First responders interpreted the gorilla's actions differently. According to zoo officials, the responders claimed the gorilla was behaving roughly and threateningly toward the child, tossing him about as though he were a toy. Fearing for the child's life, no rescue was attempted. Instead, a decision was made to shoot Harambe as the boy sat between his legs. Harambe's dead body fell away from the child rather than on him, which would have certainly crushed him.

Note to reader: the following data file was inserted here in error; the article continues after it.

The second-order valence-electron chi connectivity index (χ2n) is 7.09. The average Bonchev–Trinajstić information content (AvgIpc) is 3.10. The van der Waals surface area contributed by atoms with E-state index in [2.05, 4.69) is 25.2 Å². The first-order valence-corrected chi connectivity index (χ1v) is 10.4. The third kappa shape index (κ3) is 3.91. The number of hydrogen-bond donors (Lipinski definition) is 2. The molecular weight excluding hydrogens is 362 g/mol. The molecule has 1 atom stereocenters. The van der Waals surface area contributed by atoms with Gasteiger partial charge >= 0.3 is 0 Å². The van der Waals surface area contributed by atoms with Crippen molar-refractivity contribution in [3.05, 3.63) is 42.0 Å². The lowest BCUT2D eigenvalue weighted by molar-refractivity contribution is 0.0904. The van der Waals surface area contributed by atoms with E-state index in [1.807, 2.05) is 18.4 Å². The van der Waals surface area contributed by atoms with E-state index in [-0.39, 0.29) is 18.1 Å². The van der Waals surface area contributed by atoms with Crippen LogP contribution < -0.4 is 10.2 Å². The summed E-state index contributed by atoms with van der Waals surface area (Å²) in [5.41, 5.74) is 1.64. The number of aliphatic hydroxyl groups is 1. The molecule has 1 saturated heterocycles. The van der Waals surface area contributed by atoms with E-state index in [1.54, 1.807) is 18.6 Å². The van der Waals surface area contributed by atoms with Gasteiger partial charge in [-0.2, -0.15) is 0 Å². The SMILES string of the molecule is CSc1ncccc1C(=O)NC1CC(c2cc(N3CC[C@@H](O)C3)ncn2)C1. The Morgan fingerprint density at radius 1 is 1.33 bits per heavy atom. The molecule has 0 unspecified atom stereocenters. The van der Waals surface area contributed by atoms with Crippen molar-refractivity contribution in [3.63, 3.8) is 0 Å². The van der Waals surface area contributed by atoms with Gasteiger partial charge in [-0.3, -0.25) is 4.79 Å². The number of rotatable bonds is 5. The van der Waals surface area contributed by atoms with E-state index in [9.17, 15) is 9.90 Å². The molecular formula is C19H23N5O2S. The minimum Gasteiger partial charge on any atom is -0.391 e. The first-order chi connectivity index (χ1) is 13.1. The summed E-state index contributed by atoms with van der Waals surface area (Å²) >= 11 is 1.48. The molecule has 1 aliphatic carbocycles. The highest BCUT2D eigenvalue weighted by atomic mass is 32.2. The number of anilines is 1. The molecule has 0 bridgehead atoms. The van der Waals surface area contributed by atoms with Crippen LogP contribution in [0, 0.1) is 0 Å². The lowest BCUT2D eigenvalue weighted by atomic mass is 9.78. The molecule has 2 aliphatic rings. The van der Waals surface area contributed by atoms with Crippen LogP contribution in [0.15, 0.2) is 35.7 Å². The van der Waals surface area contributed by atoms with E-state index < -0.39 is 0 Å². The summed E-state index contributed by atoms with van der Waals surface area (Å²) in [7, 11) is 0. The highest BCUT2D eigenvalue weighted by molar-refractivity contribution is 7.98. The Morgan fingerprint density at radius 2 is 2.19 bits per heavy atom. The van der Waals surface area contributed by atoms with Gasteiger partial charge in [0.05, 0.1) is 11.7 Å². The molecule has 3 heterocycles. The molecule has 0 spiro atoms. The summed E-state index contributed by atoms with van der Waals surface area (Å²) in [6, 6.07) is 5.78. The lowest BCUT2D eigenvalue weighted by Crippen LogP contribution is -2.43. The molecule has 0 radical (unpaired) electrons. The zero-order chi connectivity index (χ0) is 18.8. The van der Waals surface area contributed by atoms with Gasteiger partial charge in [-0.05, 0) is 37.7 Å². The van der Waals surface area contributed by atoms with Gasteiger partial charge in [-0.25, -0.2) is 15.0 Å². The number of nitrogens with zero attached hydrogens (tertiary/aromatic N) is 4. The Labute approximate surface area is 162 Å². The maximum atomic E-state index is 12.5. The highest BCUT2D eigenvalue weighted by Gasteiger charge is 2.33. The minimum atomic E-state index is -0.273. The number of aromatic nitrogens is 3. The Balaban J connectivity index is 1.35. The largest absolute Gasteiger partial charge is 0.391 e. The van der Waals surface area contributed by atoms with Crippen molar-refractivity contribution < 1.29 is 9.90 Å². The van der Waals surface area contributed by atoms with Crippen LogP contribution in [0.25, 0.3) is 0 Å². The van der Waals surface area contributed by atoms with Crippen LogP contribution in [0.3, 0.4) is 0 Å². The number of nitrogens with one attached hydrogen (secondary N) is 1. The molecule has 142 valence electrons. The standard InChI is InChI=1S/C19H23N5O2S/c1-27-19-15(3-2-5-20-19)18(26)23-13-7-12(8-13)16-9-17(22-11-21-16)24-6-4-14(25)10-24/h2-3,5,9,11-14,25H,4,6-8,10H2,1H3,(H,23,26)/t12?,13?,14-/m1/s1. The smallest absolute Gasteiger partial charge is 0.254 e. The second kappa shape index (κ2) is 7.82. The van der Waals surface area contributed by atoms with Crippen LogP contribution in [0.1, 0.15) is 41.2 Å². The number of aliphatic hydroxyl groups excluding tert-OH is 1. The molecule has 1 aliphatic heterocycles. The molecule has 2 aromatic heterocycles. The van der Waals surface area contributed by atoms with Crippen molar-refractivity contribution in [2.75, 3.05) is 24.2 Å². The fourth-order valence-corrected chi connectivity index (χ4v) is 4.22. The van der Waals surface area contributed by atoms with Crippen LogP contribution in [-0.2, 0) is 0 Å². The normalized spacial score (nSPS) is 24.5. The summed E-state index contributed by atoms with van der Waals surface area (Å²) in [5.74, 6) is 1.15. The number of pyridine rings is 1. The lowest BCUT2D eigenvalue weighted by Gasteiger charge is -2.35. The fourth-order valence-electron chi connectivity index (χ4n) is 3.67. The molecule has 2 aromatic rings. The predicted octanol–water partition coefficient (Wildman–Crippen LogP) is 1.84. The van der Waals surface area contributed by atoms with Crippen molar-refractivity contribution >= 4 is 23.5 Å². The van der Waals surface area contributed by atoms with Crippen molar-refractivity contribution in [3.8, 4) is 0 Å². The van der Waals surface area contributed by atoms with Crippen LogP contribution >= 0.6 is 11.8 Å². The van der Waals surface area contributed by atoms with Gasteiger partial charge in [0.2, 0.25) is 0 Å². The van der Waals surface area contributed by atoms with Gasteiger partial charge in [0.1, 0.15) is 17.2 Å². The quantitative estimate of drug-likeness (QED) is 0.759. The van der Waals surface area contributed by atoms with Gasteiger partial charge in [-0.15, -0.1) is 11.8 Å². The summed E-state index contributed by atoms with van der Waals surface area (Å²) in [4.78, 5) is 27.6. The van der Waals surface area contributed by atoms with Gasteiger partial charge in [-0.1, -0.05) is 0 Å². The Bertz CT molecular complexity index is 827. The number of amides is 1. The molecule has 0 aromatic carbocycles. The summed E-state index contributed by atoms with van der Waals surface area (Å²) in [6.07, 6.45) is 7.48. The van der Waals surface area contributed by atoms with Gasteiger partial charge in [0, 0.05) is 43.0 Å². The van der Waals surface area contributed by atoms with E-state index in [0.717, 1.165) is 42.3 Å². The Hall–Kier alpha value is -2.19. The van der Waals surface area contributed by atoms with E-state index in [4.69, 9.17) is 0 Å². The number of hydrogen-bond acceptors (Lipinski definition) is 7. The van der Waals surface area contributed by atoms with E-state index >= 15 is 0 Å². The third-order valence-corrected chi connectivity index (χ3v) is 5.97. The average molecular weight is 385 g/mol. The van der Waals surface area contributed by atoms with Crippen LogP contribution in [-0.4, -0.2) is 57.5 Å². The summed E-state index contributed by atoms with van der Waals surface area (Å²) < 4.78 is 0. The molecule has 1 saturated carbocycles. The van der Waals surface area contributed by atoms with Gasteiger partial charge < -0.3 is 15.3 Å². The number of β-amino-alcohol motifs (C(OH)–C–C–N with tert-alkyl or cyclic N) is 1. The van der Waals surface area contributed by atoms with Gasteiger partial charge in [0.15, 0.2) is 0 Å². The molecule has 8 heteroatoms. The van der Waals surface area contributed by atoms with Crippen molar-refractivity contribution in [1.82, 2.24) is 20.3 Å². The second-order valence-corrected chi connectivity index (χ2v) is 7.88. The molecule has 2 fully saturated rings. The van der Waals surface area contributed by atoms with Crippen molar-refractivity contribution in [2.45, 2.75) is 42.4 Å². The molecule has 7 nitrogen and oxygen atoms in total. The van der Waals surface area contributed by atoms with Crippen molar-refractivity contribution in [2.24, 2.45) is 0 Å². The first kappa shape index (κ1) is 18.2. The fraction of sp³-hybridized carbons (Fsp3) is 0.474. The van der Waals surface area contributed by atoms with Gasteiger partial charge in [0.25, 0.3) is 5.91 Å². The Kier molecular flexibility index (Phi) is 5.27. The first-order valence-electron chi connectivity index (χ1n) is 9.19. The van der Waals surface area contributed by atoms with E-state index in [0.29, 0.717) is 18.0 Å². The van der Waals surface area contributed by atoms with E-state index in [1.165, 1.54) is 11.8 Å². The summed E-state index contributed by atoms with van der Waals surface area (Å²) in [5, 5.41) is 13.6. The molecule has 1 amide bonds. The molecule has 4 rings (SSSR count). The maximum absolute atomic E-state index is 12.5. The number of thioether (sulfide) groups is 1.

The shooting death of Harambe immediately sparked controversy, which neatly divided into three camps. There are those who insist that a human's life is more important than an ape's, so the zoo was correct in shooting rather than attempting a rescue. These folks justify their view either by interpreting the ape's actions as menacing and threatening, or by insisting that even if the ape intended no harm, the potential for great harm existed. Others insist that it was wrong to kill an animal that had shown no sign of trying to harm the child but instead was trying to protect him. They demand to know why a rescue was not attempted by, say, lowering a rope or halter to the child while keeping a rifle trained on the ape in case anything went wrong. That, they insist, would have allowed for the possibility of a win-win outcome. The third camp includes those who were more interested in assigning blame to the zoo for it's presumably inadequate habitat barriers or to the mother for her perceived negligence.